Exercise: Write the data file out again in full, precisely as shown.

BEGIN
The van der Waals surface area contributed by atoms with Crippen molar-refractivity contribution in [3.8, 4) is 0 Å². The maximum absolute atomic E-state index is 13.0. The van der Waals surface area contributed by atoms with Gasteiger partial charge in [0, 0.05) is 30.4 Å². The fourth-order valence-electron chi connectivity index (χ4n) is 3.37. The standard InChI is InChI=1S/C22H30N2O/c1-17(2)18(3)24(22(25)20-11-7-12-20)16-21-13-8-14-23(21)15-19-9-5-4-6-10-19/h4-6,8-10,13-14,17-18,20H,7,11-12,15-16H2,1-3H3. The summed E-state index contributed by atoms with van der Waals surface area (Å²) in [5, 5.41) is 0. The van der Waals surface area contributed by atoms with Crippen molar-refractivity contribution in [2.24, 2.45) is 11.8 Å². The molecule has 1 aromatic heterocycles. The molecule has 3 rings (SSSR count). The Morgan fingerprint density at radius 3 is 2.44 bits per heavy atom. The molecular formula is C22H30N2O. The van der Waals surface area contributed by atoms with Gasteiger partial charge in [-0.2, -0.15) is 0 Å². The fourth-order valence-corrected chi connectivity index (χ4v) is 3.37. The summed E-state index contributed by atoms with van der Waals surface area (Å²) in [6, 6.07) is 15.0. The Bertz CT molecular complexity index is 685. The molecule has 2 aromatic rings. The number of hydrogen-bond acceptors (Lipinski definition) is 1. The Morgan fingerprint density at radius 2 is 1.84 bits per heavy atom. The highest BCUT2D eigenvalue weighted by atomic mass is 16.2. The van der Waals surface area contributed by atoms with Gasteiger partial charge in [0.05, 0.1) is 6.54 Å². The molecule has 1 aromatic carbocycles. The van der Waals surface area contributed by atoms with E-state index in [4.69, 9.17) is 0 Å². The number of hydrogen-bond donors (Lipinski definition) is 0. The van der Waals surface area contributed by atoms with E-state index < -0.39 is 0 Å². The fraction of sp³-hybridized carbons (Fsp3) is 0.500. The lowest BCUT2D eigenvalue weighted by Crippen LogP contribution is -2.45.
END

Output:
The van der Waals surface area contributed by atoms with Crippen molar-refractivity contribution in [3.8, 4) is 0 Å². The maximum absolute atomic E-state index is 13.0. The van der Waals surface area contributed by atoms with Gasteiger partial charge in [0, 0.05) is 30.4 Å². The fourth-order valence-electron chi connectivity index (χ4n) is 3.37. The standard InChI is InChI=1S/C22H30N2O/c1-17(2)18(3)24(22(25)20-11-7-12-20)16-21-13-8-14-23(21)15-19-9-5-4-6-10-19/h4-6,8-10,13-14,17-18,20H,7,11-12,15-16H2,1-3H3. The summed E-state index contributed by atoms with van der Waals surface area (Å²) in [5, 5.41) is 0. The van der Waals surface area contributed by atoms with Crippen molar-refractivity contribution in [2.24, 2.45) is 11.8 Å². The molecule has 1 aromatic heterocycles. The molecule has 3 rings (SSSR count). The Morgan fingerprint density at radius 3 is 2.44 bits per heavy atom. The molecular formula is C22H30N2O. The van der Waals surface area contributed by atoms with Gasteiger partial charge in [-0.2, -0.15) is 0 Å². The fourth-order valence-corrected chi connectivity index (χ4v) is 3.37. The summed E-state index contributed by atoms with van der Waals surface area (Å²) in [6, 6.07) is 15.0. The Bertz CT molecular complexity index is 685. The molecule has 2 aromatic rings. The number of hydrogen-bond acceptors (Lipinski definition) is 1. The Morgan fingerprint density at radius 2 is 1.84 bits per heavy atom. The highest BCUT2D eigenvalue weighted by atomic mass is 16.2. The van der Waals surface area contributed by atoms with Gasteiger partial charge in [0.05, 0.1) is 6.54 Å². The molecule has 1 aromatic carbocycles. The van der Waals surface area contributed by atoms with E-state index in [4.69, 9.17) is 0 Å². The number of hydrogen-bond donors (Lipinski definition) is 0. The van der Waals surface area contributed by atoms with E-state index < -0.39 is 0 Å². The fraction of sp³-hybridized carbons (Fsp3) is 0.500. The lowest BCUT2D eigenvalue weighted by Crippen LogP contribution is -2.45.